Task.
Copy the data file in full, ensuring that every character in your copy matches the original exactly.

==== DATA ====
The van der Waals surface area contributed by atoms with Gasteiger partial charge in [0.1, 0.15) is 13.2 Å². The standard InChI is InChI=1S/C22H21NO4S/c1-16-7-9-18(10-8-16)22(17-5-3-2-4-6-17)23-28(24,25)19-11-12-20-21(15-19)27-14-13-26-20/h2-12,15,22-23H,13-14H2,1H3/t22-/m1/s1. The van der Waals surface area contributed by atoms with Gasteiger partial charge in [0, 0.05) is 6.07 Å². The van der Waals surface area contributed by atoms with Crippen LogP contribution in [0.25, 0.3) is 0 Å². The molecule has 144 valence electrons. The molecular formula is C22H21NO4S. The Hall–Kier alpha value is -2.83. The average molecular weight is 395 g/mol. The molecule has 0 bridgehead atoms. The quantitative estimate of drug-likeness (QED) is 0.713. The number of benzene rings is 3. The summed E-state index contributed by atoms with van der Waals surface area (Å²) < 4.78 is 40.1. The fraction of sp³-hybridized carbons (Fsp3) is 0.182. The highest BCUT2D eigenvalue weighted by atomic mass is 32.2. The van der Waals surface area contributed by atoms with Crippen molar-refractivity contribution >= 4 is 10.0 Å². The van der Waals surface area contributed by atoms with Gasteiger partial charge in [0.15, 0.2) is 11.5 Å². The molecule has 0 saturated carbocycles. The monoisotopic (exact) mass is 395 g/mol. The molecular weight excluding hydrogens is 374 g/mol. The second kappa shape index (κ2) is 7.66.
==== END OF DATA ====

The van der Waals surface area contributed by atoms with Gasteiger partial charge in [0.1, 0.15) is 13.2 Å². The standard InChI is InChI=1S/C22H21NO4S/c1-16-7-9-18(10-8-16)22(17-5-3-2-4-6-17)23-28(24,25)19-11-12-20-21(15-19)27-14-13-26-20/h2-12,15,22-23H,13-14H2,1H3/t22-/m1/s1. The van der Waals surface area contributed by atoms with Gasteiger partial charge in [0, 0.05) is 6.07 Å². The van der Waals surface area contributed by atoms with Crippen LogP contribution in [0.25, 0.3) is 0 Å². The molecule has 144 valence electrons. The molecular formula is C22H21NO4S. The Hall–Kier alpha value is -2.83. The average molecular weight is 395 g/mol. The molecule has 0 bridgehead atoms. The quantitative estimate of drug-likeness (QED) is 0.713. The number of benzene rings is 3. The summed E-state index contributed by atoms with van der Waals surface area (Å²) < 4.78 is 40.1. The fraction of sp³-hybridized carbons (Fsp3) is 0.182. The highest BCUT2D eigenvalue weighted by atomic mass is 32.2. The van der Waals surface area contributed by atoms with Crippen molar-refractivity contribution >= 4 is 10.0 Å². The van der Waals surface area contributed by atoms with Gasteiger partial charge in [0.15, 0.2) is 11.5 Å². The molecule has 0 saturated carbocycles. The monoisotopic (exact) mass is 395 g/mol. The molecular weight excluding hydrogens is 374 g/mol. The second kappa shape index (κ2) is 7.66.